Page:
Amy Kitchell Leighty
Amy Kitchell Leighty

The Tarot Cards

My grandmother Jennie read cards

to customers in her restaurant, to friends,

and to family—summing up

their pasts, outlining their futures.

She read my father’s cards

and turned up one that meant

someone close to him was going

to die. A few weeks later

a blood clot went straight to her heart.

That was Halloween night, before any of us

kids were born. How I wish I could’ve

known my grandmother. She was

an entrepreneur, ahead of her time,

gave birth to my mother

at age thirty-nine—almost unheard of

in 1944. She said her father knew

how to blow the fire from a wound,

was going to pass the gift to her

but died before he could. So instead

her luck was tarot cards, each reading

accurate. A deck soft from the bridge

her hands made while shuffling, the faces

worn and scuffed. The cards were passed

to my sister who read them once

for me. My sister died young

and now I can’t help but wonder

if she knew something we didn’t

know—if she read her own cards.

Perhaps that was the reason why

she was in such a hurry: to get

married, to have a baby, to have

a home. I think my grandmother must’ve

grabbed the string of pearls around her neck

when she flipped over that card

in front of my father in 1969 saying,

I hope that isn’t me.

 

The Drive

I tried to get to you as fast as I could.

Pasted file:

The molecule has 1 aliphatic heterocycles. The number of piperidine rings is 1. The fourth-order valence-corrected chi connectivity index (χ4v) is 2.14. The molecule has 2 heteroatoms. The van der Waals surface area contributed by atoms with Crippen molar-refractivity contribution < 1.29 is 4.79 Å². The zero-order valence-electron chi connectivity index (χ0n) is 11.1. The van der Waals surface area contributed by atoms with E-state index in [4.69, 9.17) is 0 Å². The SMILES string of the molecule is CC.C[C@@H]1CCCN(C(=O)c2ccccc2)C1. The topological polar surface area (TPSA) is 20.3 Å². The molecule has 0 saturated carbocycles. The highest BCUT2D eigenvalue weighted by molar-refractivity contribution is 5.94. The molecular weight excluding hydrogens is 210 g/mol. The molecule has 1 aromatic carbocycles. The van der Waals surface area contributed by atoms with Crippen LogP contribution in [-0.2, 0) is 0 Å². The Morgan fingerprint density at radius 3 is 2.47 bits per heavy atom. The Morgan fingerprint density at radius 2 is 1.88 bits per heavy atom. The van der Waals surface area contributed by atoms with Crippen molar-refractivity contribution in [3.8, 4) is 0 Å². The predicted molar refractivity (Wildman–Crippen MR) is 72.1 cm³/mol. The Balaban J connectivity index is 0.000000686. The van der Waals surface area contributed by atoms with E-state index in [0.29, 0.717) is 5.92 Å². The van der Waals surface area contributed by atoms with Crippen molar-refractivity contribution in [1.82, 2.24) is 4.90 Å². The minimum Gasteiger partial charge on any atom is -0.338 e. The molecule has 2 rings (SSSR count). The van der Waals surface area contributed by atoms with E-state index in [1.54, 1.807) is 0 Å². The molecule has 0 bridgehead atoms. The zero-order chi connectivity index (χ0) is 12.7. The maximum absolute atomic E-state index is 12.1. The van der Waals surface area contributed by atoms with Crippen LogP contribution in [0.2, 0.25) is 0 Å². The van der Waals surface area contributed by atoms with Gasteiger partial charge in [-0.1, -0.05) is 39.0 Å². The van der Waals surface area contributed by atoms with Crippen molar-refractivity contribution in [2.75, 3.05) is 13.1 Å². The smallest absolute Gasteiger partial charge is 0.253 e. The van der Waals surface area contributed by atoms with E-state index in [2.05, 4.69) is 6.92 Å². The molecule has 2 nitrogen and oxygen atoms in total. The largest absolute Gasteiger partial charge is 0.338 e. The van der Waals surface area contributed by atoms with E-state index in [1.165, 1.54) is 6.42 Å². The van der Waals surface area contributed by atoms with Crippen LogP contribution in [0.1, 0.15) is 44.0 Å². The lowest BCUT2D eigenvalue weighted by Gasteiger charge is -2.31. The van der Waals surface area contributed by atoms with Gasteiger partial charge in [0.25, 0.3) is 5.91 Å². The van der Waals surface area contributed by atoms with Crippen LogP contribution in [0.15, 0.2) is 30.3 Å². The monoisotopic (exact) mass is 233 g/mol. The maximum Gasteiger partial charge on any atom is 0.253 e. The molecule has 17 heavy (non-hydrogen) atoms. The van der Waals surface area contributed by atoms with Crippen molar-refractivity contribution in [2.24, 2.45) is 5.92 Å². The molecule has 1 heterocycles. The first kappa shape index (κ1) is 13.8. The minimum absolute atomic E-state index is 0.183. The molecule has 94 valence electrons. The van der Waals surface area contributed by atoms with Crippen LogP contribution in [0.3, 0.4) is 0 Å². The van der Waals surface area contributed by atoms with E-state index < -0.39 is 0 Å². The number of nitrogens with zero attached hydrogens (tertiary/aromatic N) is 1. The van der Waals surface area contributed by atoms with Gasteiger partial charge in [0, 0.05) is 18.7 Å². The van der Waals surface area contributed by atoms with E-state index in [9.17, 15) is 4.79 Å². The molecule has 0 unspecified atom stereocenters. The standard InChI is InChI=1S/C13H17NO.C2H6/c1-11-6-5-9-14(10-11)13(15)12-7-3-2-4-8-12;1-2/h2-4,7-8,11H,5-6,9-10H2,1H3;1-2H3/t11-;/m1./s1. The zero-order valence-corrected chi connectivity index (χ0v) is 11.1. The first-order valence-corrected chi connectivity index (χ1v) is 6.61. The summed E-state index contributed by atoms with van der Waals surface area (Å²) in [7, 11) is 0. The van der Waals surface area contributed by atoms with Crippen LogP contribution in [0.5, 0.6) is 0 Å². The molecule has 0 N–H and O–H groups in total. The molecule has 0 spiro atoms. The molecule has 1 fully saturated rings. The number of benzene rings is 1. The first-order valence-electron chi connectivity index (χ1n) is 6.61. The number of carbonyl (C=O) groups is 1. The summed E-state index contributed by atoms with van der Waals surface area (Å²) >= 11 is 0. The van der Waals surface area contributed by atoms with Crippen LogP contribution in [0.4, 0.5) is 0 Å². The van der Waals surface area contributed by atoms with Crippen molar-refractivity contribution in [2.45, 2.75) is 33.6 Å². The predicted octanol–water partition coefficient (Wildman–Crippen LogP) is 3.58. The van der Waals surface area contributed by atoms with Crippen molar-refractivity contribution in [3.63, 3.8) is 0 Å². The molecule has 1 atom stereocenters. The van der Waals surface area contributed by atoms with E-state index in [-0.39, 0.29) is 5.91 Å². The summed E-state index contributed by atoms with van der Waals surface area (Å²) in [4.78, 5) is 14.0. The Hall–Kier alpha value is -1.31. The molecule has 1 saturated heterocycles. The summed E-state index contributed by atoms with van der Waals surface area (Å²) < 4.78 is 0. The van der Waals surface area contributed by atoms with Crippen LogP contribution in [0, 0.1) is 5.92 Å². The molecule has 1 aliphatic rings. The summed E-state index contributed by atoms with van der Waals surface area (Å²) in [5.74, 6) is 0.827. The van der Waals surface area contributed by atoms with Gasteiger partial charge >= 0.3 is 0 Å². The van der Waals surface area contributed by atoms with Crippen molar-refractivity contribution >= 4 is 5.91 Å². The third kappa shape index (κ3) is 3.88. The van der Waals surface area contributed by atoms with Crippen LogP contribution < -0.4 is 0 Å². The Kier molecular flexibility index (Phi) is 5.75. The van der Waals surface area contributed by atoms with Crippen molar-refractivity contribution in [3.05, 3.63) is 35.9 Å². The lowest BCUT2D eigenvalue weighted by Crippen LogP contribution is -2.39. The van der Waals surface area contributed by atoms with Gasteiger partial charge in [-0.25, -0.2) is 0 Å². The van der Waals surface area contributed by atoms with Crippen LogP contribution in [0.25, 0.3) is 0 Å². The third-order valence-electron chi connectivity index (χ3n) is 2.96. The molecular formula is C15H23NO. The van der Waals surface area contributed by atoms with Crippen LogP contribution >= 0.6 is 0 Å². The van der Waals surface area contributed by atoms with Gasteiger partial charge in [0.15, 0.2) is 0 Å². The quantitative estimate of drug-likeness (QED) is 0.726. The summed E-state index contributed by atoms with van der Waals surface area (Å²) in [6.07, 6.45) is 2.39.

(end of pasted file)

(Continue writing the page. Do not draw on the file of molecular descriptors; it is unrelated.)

I had to be there before they wheeled

you out, had to see for myself—feel you

myself—to make sure you were gone.

What if that hospice nurse was wrong?

What if you were still breathing or in a

deep coma? I was pulled over right before

I got on the highway. The cop clocked me

at some high speed, but I couldn’t hear him.

I said, “My sister died. I have to get to her.”

And he let me go, told me to drive

carefully. But once I got to your house,

I saw our mother, our siblings, and your

husband in the kitchen. Your son, Seth,

was asleep and you were gone. I had

missed you. Mother said,

“We waited in the bathroom.”

So that’s where our family was while

the paramedics took you out on the

stretcher your face covered by the white

sheet, everyone that is except me. And

suddenly I was glad to have been alone

in my car when you left instead of in that

cramped bathroom with five people

all trying not look into each other’s eyes,

trying not to listen to the paramedics talk

or hear the metal wheels from the stretcher

squeaking as they maneuvered your body

through the living room. Our family had to

huddle together behind a closed door

and smell that Lubriderm lotion we used

to rub on your dry skin mixed with the bleach

we used to keep your house clean—keep you

free of bacteria. But not me—I had been

in my car my foot on the pedal, radio off,

wondering what had happened to that

angora sweater you asked me not borrow

in high school but I did anyway

and ripped the sleeve.